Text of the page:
Monday, 26 November 2012

Visit to Cambridge University Press Museum

On Thursday 8th November, members of the Library Group headed to Cambridge University Press to learn about and view the recently opened Museum within the Press’ vast Edinburgh Building. The space is not usually open to the public, so the opportunity to visit was a real treat. The evening began with some much enjoyed tea and biscuits, kindly provided by the Press. Once these were consumed, we were led through the Press’ labyrinth of corridors towards the Museum. The space that greeted us was inviting and attractive; its layout, furnishing and lighting created the feeling of a high-quality exhibition space, and the professionally presented exhibits within the cases immediately sparked our curiosity. Before exploring their contents however, we sat down to an enjoyable talk by Ros Grooms, the University Press Project Archivist.

Ros began by telling us about the Press’ history: the University was given the right to appoint printers in 1534 by Letters Patent of Henry VIII (this document is held in the Archives); however it was not until 1584 following the appointment of Thomas Thomas as University Printer that printing really got underway (against a backdrop of fierce resistance from the Stationers’ Company in London). The site of Thomas’ press was opposite Great St Mary’s church, on what is now the Senate House lawn, meaning that the current CUP bookshop is virtually situated on the same spot as the University’s first press! We were told about the fascinating development of the Press over the centuries, with an array of illustrations taken from the archive. One particularly fascinating episode occurred in 1877, when the Press declined the proposal to publish what went on to become the Oxford English Dictionary. In a surprisingly informal letter, Furnivall (one of the founders of the new dictionary) confidently promised great profit from the project; however he sought a great outlay from the Press and admitted considerable delay before their investment would be returned – given the tone and demands of this initial proposition, the Press’ decision to decline the venture is perhaps not such a surprise!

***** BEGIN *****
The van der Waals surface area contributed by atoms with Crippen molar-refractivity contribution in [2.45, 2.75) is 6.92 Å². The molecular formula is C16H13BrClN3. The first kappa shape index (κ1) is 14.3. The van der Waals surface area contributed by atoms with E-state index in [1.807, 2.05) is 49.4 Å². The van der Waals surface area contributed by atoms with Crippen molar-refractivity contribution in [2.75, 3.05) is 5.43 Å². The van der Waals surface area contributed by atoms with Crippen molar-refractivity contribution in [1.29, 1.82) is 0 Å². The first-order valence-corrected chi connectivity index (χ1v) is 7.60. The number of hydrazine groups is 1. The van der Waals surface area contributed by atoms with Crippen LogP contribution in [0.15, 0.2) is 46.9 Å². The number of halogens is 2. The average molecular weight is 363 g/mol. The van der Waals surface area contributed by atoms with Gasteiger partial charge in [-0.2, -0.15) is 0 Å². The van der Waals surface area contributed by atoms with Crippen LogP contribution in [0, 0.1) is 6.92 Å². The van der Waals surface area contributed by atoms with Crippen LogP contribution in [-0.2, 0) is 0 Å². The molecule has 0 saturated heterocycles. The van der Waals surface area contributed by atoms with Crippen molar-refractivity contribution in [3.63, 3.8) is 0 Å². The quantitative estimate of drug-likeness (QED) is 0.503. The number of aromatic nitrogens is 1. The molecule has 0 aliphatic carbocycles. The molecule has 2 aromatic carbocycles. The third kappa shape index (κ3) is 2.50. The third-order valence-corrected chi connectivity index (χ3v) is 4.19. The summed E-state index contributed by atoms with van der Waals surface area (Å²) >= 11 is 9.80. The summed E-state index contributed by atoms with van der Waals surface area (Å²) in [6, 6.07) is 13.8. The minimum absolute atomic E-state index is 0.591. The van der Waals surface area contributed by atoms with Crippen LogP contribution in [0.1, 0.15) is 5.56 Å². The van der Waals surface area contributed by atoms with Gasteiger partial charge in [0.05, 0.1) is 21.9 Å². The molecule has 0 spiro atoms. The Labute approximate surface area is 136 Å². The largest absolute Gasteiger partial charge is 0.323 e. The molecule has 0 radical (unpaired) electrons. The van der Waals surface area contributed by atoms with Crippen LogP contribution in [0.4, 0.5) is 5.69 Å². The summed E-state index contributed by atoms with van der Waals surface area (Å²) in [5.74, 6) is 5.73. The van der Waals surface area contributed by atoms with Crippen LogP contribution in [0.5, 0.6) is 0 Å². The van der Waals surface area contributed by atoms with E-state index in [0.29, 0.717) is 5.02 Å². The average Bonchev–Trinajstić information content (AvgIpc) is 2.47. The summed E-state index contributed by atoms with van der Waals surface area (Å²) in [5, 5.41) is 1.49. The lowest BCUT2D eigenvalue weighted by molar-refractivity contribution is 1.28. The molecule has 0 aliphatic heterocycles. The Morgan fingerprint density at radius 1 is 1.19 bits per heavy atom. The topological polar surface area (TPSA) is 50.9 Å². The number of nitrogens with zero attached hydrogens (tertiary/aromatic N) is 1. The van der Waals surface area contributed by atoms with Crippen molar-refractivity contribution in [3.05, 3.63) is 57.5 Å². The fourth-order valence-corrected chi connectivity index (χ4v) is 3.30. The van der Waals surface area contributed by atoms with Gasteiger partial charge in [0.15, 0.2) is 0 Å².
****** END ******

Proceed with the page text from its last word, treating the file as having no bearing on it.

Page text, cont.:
Photograph by Annie Johnson
Ros also talked to us about the creation of the Museum. The Museum showcases the Press’ history and highlights its achievements and activity. It was envisaged that a key use of the exhibition would be for staff to show visitors to the Press. Given that a visitor’s time to view material may be limited, it was decided to organise the material thematically so that each case could be viewed and understood independently. These themes include the Press’ early religious printing, some of its most notable works such as Newton’s Principia, its international activity, historic printing equipment, John Baskerville’s 1763 folio Bible, and material relating to staff activities and social events. In relation to this latter theme, it was very interesting to learn about the oral history archive, a project currently in its early stages. This has involved interviewing long-serving staff in order to record experiences and memories of working at the Press. Ros told us that this has given new insights and different perspectives on events that are often found recorded in the archive. For example, some of the interviews have described the nervous excitement that was felt during the preparations for The Queen’s visit to officially open the new Edinburgh Building in May 1981. These personal accounts will offer a valuable new dimension to the Press’ archive.

Photograph by Annie Johnson

A wonderful evening was had by all, and our thanks go to Ros and others at the Press who made the visit possible and so enjoyable.

By Sarah Fletcher, Assistant Librarian at St Catharine's College Library.

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